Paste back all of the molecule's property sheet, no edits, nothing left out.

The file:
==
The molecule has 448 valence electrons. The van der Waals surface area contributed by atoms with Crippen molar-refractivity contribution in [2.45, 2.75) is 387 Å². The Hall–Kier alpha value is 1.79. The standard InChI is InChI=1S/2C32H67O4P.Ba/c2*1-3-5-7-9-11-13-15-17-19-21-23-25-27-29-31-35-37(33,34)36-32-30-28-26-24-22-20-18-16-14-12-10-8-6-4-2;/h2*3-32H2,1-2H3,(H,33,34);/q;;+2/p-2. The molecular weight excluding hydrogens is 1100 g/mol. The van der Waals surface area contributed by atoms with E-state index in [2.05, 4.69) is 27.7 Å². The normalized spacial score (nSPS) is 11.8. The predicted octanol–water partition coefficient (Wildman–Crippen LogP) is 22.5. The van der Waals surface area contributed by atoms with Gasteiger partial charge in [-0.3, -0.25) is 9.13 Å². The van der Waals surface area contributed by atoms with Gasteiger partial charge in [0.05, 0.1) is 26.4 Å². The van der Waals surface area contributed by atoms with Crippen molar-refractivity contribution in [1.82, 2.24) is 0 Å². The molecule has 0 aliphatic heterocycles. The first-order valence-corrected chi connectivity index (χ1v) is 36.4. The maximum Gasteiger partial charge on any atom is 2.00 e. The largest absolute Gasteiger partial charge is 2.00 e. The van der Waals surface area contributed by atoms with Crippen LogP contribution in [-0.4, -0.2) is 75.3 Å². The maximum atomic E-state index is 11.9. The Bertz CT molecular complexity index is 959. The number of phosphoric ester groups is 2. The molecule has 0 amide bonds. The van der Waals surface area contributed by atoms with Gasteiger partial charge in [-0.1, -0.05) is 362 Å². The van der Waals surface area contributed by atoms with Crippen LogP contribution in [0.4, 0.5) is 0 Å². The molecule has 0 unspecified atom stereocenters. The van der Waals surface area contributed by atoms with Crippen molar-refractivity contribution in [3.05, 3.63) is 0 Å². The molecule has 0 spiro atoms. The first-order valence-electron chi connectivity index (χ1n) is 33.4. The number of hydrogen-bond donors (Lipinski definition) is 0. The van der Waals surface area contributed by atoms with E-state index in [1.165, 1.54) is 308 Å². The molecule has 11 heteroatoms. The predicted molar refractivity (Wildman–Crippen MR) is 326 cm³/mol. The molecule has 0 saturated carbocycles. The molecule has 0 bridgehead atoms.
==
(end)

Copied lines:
The molecule has 448 valence electrons. The van der Waals surface area contributed by atoms with Crippen molar-refractivity contribution in [2.45, 2.75) is 387 Å². The Hall–Kier alpha value is 1.79. The standard InChI is InChI=1S/2C32H67O4P.Ba/c2*1-3-5-7-9-11-13-15-17-19-21-23-25-27-29-31-35-37(33,34)36-32-30-28-26-24-22-20-18-16-14-12-10-8-6-4-2;/h2*3-32H2,1-2H3,(H,33,34);/q;;+2/p-2. The molecular weight excluding hydrogens is 1100 g/mol. The van der Waals surface area contributed by atoms with E-state index in [2.05, 4.69) is 27.7 Å². The normalized spacial score (nSPS) is 11.8. The predicted octanol–water partition coefficient (Wildman–Crippen LogP) is 22.5. The van der Waals surface area contributed by atoms with Gasteiger partial charge in [-0.3, -0.25) is 9.13 Å². The van der Waals surface area contributed by atoms with Gasteiger partial charge in [0.05, 0.1) is 26.4 Å². The van der Waals surface area contributed by atoms with Crippen molar-refractivity contribution in [1.82, 2.24) is 0 Å². The molecule has 0 aliphatic heterocycles. The first-order valence-corrected chi connectivity index (χ1v) is 36.4. The maximum Gasteiger partial charge on any atom is 2.00 e. The largest absolute Gasteiger partial charge is 2.00 e. The van der Waals surface area contributed by atoms with Crippen LogP contribution in [-0.4, -0.2) is 75.3 Å². The maximum atomic E-state index is 11.9. The Bertz CT molecular complexity index is 959. The number of phosphoric ester groups is 2. The molecule has 0 amide bonds. The van der Waals surface area contributed by atoms with Gasteiger partial charge in [-0.1, -0.05) is 362 Å². The van der Waals surface area contributed by atoms with Crippen LogP contribution in [0.4, 0.5) is 0 Å². The molecule has 0 unspecified atom stereocenters. The van der Waals surface area contributed by atoms with Crippen molar-refractivity contribution in [3.05, 3.63) is 0 Å². The molecule has 0 spiro atoms. The first-order valence-electron chi connectivity index (χ1n) is 33.4. The number of hydrogen-bond donors (Lipinski definition) is 0. The van der Waals surface area contributed by atoms with E-state index in [1.165, 1.54) is 308 Å². The molecule has 11 heteroatoms. The predicted molar refractivity (Wildman–Crippen MR) is 326 cm³/mol. The molecule has 0 saturated carbocycles. The molecule has 0 bridgehead atoms.